Having a frequency set this high strains the measurement infrastructure. The current database collects about 172,000 measurements per day per path and there are about 1,000 paths measured. About 1.7 gigabytes of data is generated each day. In addition to ensuring we have enough disk space to store the measurement data, weíve had to be conscious of the performance of our database server and the calibration error on our measurement machines.

One of the key questions we have asked ourselves is what the appropriate frequency should be. The current frequency provides a rich set of data measurements for research on the behavior of the Internet. More measurements provide more detail, but care must be taken that the frequency of the measurements doesn't stress the measurement infrastructure or congest the network you're trying to measure. An advantage of using Poisson measurement distributions is that it allows for data reduction without losing the Poisson nature of the measurement streams: it is easy to eliminate measurements in our database, but obviously it is impossible to recover from performing too few measurements.

Impact of Other Measurements

Having a measurement machine positioned at strategic locations on the Internet makes the concept of collecting other types of measurements, such as network profiling, on the measurement machine attractive. On the surface, this adds to the value of the measurement machine because it can do more things and offers opportunies to correlate the one-way delay and loss measurements with observations made by other measurement tools.

However, the Surveyor project team has been cautious to add measurement tools and technologies to the measurement machines. A primary concern is the impact that a particular measurement will have on the accuracy of the core one-way delay and loss measurements.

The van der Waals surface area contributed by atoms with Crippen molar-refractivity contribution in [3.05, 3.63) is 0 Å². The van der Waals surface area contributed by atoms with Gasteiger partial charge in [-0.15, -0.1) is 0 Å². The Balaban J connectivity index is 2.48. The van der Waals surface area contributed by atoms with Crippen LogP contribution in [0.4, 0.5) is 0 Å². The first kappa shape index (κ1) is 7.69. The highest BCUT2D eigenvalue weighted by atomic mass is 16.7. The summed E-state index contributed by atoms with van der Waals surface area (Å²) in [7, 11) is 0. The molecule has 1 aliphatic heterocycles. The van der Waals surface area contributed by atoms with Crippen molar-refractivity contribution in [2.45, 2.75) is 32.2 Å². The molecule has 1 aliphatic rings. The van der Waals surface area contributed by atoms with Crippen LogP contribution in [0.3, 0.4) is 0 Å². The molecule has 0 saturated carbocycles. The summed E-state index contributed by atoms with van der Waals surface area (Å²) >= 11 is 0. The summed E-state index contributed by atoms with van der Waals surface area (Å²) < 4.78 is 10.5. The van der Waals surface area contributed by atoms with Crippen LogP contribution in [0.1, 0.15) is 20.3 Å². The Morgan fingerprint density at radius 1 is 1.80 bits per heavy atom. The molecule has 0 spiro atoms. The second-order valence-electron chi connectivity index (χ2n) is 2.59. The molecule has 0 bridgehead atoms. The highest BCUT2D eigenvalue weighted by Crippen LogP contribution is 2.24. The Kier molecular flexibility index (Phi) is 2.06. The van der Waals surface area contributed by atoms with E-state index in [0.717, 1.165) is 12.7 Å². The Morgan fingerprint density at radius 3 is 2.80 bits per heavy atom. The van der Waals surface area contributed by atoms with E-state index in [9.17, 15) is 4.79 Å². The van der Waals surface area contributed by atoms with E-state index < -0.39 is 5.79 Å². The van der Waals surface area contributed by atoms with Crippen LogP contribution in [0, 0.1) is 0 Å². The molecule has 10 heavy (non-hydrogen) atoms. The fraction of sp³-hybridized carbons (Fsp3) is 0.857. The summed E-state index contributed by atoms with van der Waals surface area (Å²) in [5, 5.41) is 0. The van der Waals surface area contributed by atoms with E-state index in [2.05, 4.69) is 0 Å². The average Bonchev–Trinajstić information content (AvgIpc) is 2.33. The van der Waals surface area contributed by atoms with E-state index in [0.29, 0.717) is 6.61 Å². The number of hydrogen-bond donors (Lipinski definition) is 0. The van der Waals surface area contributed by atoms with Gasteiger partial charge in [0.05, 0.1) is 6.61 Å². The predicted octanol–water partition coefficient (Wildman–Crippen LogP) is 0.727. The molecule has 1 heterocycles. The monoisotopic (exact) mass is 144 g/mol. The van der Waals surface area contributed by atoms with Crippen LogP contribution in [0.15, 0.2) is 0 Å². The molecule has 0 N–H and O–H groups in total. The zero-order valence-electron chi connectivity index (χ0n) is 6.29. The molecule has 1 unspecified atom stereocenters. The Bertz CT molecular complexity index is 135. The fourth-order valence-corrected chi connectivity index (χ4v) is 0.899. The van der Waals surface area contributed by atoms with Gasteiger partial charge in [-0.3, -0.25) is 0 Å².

A measurement tool we have added successfully is a modified traceroute tool which provides valuable insights about the route measurements take along a given path; the tool hasnít significantly degraded measurement accuracy. We are open to deploying non-aggressive measurements that arenít difficult to implement and which donít consume considerable CPU processing time.

Future Plans

For all the problems that using GPS causes, no new viable alternative has been found. The Surveyor infrastructure plans on moving to a newer generation of PCI-bus GPS receiver boards and interference resistant antennas are being tested for deployment at interference-prone locations.

Once we better understand the dynamics of one-way delay and loss measurements, we may adjust the measurement frequency. In a recent comparison between the paths measured in common between both the Surveyor and RIPE one-way delay and loss infrastructures, there is strong evidence that the same conclusions can be drawn regarding the network paths even though the RIPE infrastructure is only performing three measurements per minute per path. Reducing Surveyor measurements to the same frequency (2.5% of the current Surveyor frequency) would dramatically reduce the load on the entire infrastructure

The Surveyor team has also developed and is deploying operating system kernel enhancements that will embed and retrieve the time-stamp information on measurement packets. When deployed, measurement machines will be able to measure many more paths and it should be possible to introduce other measurement tools without severely impacting measurement accuracy.

 

Author contact information:

Bill Cerveny (cerveny@advanced.org)

Advanced Network & Services, Inc.

200 Business Park Drive

Armonk, NY 10504

Phone: 914-765-1122

FAX: 914-765-1123